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Survey of Stocks, Exploitation of European Lobsters in Brittany

16 July 2012

This article presents the initial results from a program of stock surveys led by professional fishermen and funded via an innovative project of marine renewable energy, writes Laure Robigo, Departmental Fisheries Committee of Côtes d’Armor, Brittany, France.

Framework: a project of marine turbines installed within a fishing reserve

A project of experimental marine turbines, conducted by EDF (Electricité de France), was initiated in 2005.

Very early in their project, EDF contacted the professional fishermen throughout the Local Fisheries Committee of Lannion- Paimpol (CLPM). Indeed, the waters coming under the legal competence of the CLPM were potentially useful for the exploitation of tidal currents and EDF wanted to involve all the stakeholders in this venture, especially fishermen. In order to have the minimum impact on fishing activity, the CLPM proposed to install the experimental devices within a fishery reserve area called ‘La Horaine’. This area was created in 1966 by the professional fishermen who wanted to protect crustaceans (lobsters, spiny lobsters, brown crab and spider crab); the exploitation of which is historically and economically very important. Thus, since 1966, all gear is prohibited in the reserve of La Horaine, excepted lines and long-lines. Technical studies showed that the request was feasible.

After a study trip in Ireland with EDF and a delegation of professional fishermen in 2007, discussions began between the company and the CLPM in order to decide what kind of partnership they wanted to established. Both of them agreed that funding a collective program on the resources exploited by the majority of the fishermen was better than giving individual financial compensation.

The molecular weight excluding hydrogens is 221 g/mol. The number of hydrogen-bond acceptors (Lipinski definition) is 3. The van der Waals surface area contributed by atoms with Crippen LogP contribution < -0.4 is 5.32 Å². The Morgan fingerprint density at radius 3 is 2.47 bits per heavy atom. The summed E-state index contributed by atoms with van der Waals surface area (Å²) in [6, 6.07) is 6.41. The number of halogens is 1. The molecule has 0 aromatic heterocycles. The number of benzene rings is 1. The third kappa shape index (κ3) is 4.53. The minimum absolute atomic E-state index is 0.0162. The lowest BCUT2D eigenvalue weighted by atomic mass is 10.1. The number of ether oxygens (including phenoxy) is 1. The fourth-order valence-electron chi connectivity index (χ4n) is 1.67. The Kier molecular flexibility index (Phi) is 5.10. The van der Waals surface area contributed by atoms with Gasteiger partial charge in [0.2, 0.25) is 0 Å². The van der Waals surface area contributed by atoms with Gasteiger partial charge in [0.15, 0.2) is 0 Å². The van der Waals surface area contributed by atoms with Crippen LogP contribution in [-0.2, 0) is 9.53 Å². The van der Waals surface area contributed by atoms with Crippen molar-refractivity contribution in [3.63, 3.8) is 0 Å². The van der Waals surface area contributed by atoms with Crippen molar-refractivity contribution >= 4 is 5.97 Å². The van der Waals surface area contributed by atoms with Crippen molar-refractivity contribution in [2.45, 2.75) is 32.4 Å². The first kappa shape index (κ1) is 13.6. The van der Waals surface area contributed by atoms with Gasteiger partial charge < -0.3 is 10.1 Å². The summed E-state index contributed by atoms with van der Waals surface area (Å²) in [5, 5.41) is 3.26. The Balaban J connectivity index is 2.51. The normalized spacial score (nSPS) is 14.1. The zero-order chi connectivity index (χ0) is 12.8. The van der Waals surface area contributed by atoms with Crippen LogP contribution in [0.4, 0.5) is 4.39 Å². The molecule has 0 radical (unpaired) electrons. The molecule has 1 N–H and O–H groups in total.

In June 2008, members of the CLPM’s council voted by a majority in favour of EDF placing four experimental marine turbines in the ‘Paimpol-Bréhat’ area, placed within the reserve of La Horaine.

Then in 2009, the CLPM started to study the stock and the local European lobster fishery across the entire maritime district of Paimpol. The operational part of this study is funded by EDF; the working time is supported by the Département des Côtes d’Armor, the Région Bretagne and the European Fisheries Fund. The first experimental marine turbine was expected for autumn 2011, to be followed by three other turbines in 2012

The project area

A study led by the professional fishermen

The first stage of this study took place during the 2009 lobster’s fishery, and involved 19 professional fishing boats. It consisted in notching a ‘V’ mark in the tail of the female lobster, bought from a professional fisherman, and to release V-notched lobsters to the sea. As a professional or leisure fisherman caught a V-notched female lobster, he had to report it to the CLPM with the position of the catch. Of 1, 989 lobsters V-notched and released at sea, about thirty have been recovered. Such a small return did not provide a lot of information, but it helped greatly to advertise the program to the professional and the leisure fishermen.

From that first campaign, the CLPM repeated the notching campaign in 2010, with 1, 885 lobsters from 21 professional fishing boats. But in order to get individual information about displacements and growth, a yellow numbered tag was applied in the abdomen of each lobster, after the lobster had been weighed and measured. Lobsters were then released at sea by the CLPM, in 3 different areas, one of which was within the reserve of La Horaine. At the same time, a series of boardings of two professional fishing boats permitted sampling of all lobsters caught in pots, even lobsters under commercial size, through all season of lobster fishing. Sex, carapace length, number of pots used, area of fishing were noted to calculate indicators of exploitation.